Responding to Caregiver Stress Syndrome
- Created on March 1st, 2008
What some in the medical community and media are now calling "Caregiver Stress Syndrome" is the physical and psychological impact of chronic stress and the demands associated with caregiving.
Research on caregivers has been ongoing for 25 years, and we have found repeatedly that many family caregivers suffer serious physical and mental symptoms as a result of the stresses of caregiving. Those symptoms include constant fatigue, sleeping difficulties, depression, anxiety, memory problems, high blood pressure, migraines, and lowered immune functioning resulting in higher susceptibility to infection. Caregivers are also more likely to neglect their health and mental health because of their caregiving responsibilities. Taken together, this cluster of symptoms and behaviors is sometimes referred to as "caregiver stress syndrome."
Millions of Americans care for a loved one at home, and are at risk of impacting their own health as well as the health of the person they care for. In a nutshell, "Caregiver Stress Syndrome" can result in two patients requiring attention – the caregiver and the care recipient.
The stress of caregiving is of particular importance to African Americans. The African American community has higher rates of many chronic illnesses to begin with – high blood pressure, diabetes, heart disease and stroke to name three. They also have less access to health care and are less likely to visit the doctor until symptoms become severe. When the demands of caregiving are added to these factors, it becomes clear that African American caregivers should seek out programs and resources that offer support.
Local aging service providers should be able to connect caregivers to helpful resources. Caregivers should look under Senior Citizen Services in the yellow pages of the phone book. Also, many voluntary health organizations including the American Cancer Society, Alzheimer’s Association, American Stroke Association, and Easter Seals offer caregiver support programs.
Caregivers can also find resources on the Internet. At the Rosalynn Carter Institute (RCI) web site, browsers will find an audio library and handouts from workshops dealing with a variety of caregiving topics. The RCI web site also has an assortment of booklets available for downloading or ordering. The RCI’s web address is www.rosalynncarter.org. Other organizations such as The Family Caregiver Alliance, (www.caregiver.org) and the Administration on Aging (www.aoa.gov) also have helpful resources on their web sites.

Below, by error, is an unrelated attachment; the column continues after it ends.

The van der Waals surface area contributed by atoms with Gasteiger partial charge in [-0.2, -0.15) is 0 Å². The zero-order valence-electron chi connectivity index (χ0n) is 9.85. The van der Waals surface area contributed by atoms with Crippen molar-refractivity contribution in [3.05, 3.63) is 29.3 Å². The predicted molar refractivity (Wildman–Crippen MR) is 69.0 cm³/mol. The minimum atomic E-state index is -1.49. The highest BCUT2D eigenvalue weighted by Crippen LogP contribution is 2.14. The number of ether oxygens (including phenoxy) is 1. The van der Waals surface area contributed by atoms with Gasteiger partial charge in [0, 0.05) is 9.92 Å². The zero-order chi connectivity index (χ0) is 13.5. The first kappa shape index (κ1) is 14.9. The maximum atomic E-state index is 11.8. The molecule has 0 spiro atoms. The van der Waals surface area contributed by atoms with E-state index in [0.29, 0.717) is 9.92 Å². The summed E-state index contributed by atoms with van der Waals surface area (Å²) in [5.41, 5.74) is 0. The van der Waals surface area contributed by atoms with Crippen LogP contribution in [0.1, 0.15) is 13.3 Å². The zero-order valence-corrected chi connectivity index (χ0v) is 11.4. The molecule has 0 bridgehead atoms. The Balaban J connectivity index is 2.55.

Caregiving research has led to the development of a number of effective programs to support family caregivers and prevent "caregiver stress syndrome." Unfortunately, most of these programs aren’t available to family caregivers because they haven’t been broadly disseminated in communities. The RCI is playing an important role in making these programs more widely available. The aim of the National Quality Care Network (NQCN), recently launched by RCI, is to build bridges between researchers who developed these programs and community agencies that would like to implement them.
This national network began this year with five partnerships in Alabama, New Jersey, New York, Texas and Vermont implementing research–based programs for Alzheimer’s caregivers. These five pilot projects are funded by a grant from Johnson and Johnson, and will be followed by additional partnerships in other communities for caregivers of different populations (e.g. cancer, stroke, etc). The RCI also provides an online resource center, where agencies can access information about effective caregiver programs.
The Rosalynn Carter Institute on Caregiving is committed to leadership to meet the challenges of our nation’s "Caregiver Crisis," realizing that all sectors of society – healthcare administrators, aging service providers, policy makers, researchers, educators and corporations – must come together to develop new solutions. Some corporations are rising to the challenge. Johnson & Johnson, for example is funding the five pilot sites discussed above. The goal for Johnson & Johnson and the RCI is to better support family caregivers and prevent the onset of "caregiver stress syndrome."
Caregiving will impact almost all of us in some way at some point in our lives. Former First Lady Rosalynn Carter says that there are only four kinds of people in the world – "those who are caregivers, those who were caregivers, those who will be caregivers, and those who will need care." The needs of family caregivers cannot be ignored any longer.